Shock Protection! - Installing GFCI Outlet Question - The Planted Tank Forum
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post #1 of 18 (permalink) Old 02-22-2006, 05:51 PM Thread Starter
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Shock Protection! - Installing GFCI Outlet Question

Is it easy to install a GFCI plug?
Where does one get one and how does one install it?

As you can tell I'm not very electrically or mechanically inclined..

Anything advice will help this blank slate!

Thanks!


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post #2 of 18 (permalink) Old 02-22-2006, 06:16 PM
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They are easy to install during construction or remodel but a PITA when trying to simply replace an existing plug. I bought a GFCI cord at Wal-Mart. Basically it looks like a short extension chord with a small box that plugs into the wall. Nice and easy. No wiring and no sanding drywall.

This should give you an idea what I'm talking about. The residential ones are much cheaper. To the best of my knowledge one I have is less than $20.


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post #3 of 18 (permalink) Old 02-22-2006, 06:23 PM
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GFCI's have three wires - a ground colored green and two current carrying wires, sometimes colored white and black. If you have a grounded, three prong-type outlet installed, you can easily replace it with a GFCI. Or you can, as I do, install one in a steel junction box with a electric three wire cord and plug to be plugged into a grounded, three wire wall outlet.

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post #4 of 18 (permalink) Old 02-22-2006, 07:13 PM
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Easy to install. Two tips:

Cut off the breaker to the outlet, then *make sure* the power really is off by probing the existing outlet with a voltmeter.

Have a flashlight, as you'll most likely be in the dark while installing it. A helper to hold the flashlight can be useful too.
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post #5 of 18 (permalink) Old 02-22-2006, 08:46 PM
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place I went to get a quote charged me $99 just to come out to look at my place. Then they were going to charge me $279 to replace my existing outlet

This is in Southern California, but I think I could have gone cheaper with another vendor.

I decided to get these portable GFCI units instead from Home Depot since if I move, I can take them with me.

I heard if your building is not up to code (say it's an "older house" that it may be more than just replacing the plug.) from the electrician that quoted me for the job, it might cost more.

I spent my money better by getting the various devices for home and work (since my building was up to code anyway):

I use these at work and place a surge protector after it.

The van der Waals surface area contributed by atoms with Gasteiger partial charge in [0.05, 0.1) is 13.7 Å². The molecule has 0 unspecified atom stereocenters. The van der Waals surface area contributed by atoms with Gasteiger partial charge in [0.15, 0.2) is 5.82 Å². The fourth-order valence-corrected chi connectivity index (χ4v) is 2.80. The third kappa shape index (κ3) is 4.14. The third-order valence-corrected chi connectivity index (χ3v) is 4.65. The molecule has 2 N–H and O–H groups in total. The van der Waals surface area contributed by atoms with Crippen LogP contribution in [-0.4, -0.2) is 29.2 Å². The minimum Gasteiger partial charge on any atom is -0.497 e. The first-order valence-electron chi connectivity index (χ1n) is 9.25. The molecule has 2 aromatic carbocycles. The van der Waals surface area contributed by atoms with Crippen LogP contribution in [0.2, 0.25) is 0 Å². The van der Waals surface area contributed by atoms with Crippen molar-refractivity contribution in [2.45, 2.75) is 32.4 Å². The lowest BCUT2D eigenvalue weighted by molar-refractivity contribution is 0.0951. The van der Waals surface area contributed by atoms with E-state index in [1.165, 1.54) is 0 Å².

At home, I use these. One for each outlet:


I got these so I could put GFCI on both plugs since I run several tanks at home.

You can also get this one if you have 1 aquarium system:



I didn't like this because since i run 4 tanks at home, I could only have GFCI protection on the one outlet.

These can be found at Home Depot and it may not be near their "surge protector" section all the time (as I found out).

The company's name is TCRI at www.tcri.net

I think another place I heard charged $75 for a GFCI installation. Much better than I was quoted. I like these portable units for my application better.

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post #6 of 18 (permalink) Old 02-22-2006, 08:48 PM
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Please excuse my ignorance, but whats the difference between a GFI and a surge protector? Don't both "pop" if theres a short?
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post #7 of 18 (permalink) Old 02-22-2006, 08:57 PM
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from trci.net website:

"Standard surge protectors only provide protection against power surges, which is important. However, standard surge protectors do not provide ground fault protection for devices plugged into the surge protector nor do they provide for cord fire prevention. TRC has recently introduced a next generation line of Fire Shield Surge Protectors that not only protects against power surges, but also provides cord fire prevention and ground fault protection. Please check our website, www.fireshield.com, under “Products” to find the Fire Shield Surge Protector best suited for your requirements"

You can check out their video as well:
http://www.trci.net/products/shock_shield/index.html#

Ground Fault Circuit Interrupters, provide protection against the hazards of shock and electrocution. GFCI's are required by both the National Electrical Code (NEC) and OSHA for use on jobsites for temporary wiring applications.

This is also required in kitchens, garages, and bathrooms (i think for newly developed places at home, not sure about commercial sites).

I read this article as well to find out more about GFCI
http://www.wetwebmedia.com/FWSubWebI...WGFIUseArt.htm

Also go to this site and search for "surge". It explains the difference in there.
http://www.faqs.org/faqs/electrical-wiring/part1/

TRCI has the one surge protector that looks like it has GFCI built into one (Although I don't see that it says it's GFCI protected on the container)

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post #8 of 18 (permalink) Old 02-22-2006, 09:04 PM